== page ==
More than 300 people turned out for a public hearing on a oil and gas drilling plan in Greeley, Colo. on March 8, 2016.

(Grace Hood/CPR News)

The Greeley City Council approved a plan late Tuesday to drill 22 oil and gas wells inside city limits. 

The council heard hours of testimony over the controversial project -- most of it in opposition, but ultimately sided with drillers by a 5-2 vote. The city's planning commission had originally rejected the project, but Extraction Oil and Gas appealed the decision to the City Council.

Members weighed testimony from more than 40 residents -- like Margaret Lewis.

“Many of us who live in Mountain Vista East are retired, and our homes are the largest part of our assets," Lewis said. "We understand that extraction has a right to drill should not impinge on our financial wellbeing and our rights to enjoy our property.”

More than 300 residents turned out to watch the proceedings.

Ghislaine Torres Bruner, an attorney representing Extraction Oil and Gas, said the Triple Creek Oil and Gas Directional Project is the product of "months and months of determined study and thought."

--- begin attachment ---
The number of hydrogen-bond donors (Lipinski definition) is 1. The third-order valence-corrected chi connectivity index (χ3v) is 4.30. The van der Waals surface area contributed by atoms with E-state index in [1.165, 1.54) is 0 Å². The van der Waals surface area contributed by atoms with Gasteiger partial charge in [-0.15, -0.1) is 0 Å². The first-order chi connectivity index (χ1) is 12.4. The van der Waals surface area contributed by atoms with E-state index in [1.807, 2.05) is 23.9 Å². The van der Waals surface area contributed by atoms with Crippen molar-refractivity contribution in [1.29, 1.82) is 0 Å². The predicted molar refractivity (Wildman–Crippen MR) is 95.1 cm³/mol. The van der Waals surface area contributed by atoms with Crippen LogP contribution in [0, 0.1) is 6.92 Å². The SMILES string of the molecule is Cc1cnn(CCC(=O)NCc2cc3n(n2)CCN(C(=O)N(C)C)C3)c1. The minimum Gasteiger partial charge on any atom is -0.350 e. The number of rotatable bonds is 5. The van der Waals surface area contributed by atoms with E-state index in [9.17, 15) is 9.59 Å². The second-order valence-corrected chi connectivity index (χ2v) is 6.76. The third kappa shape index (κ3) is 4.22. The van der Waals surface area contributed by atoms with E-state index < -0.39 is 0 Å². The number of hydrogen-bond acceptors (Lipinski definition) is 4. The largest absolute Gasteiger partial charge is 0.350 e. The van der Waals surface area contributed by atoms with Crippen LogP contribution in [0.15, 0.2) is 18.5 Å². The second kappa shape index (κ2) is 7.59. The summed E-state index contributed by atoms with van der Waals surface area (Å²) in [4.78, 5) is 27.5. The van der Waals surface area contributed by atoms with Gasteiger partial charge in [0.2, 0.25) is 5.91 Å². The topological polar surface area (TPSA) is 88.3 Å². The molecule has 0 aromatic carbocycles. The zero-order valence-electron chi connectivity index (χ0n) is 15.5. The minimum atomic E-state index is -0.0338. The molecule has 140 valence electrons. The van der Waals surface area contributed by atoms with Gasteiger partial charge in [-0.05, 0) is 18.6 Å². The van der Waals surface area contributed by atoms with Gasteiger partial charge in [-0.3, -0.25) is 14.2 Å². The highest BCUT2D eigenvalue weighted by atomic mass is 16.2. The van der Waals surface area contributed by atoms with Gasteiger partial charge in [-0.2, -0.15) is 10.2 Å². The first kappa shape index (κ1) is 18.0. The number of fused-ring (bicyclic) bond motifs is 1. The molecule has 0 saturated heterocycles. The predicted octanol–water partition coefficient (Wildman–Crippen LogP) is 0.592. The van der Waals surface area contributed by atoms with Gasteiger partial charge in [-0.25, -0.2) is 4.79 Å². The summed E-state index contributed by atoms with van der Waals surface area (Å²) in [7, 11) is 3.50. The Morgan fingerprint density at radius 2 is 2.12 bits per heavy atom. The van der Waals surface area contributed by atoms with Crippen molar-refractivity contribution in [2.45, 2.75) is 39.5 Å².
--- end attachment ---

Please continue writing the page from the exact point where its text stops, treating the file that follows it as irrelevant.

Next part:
"Extraction and its predecessors have been working with the city staff for more than two years," Torres Bruner said.

It would allow 22 oil and gas wells; 22 separators, 22 crude oil tanks and two produced water tanks on approximately 69 acres of residential low-density property. It's located near 71st Avenue and 18th Street. All the wells would be located at least 1,000 away from homes -- that's double the state's required setback.

Greeley is in Weld County—which produces the majority of the state’s oil. The city isn’t the only place grappling with resident complaints over development. Adams County is in the middle of a six-week moratorium on development of new oil and gas wells. 

A decision on the legality of voter-approved fracking bans and moratoriums is expected by the Colorado Supreme Court this spring.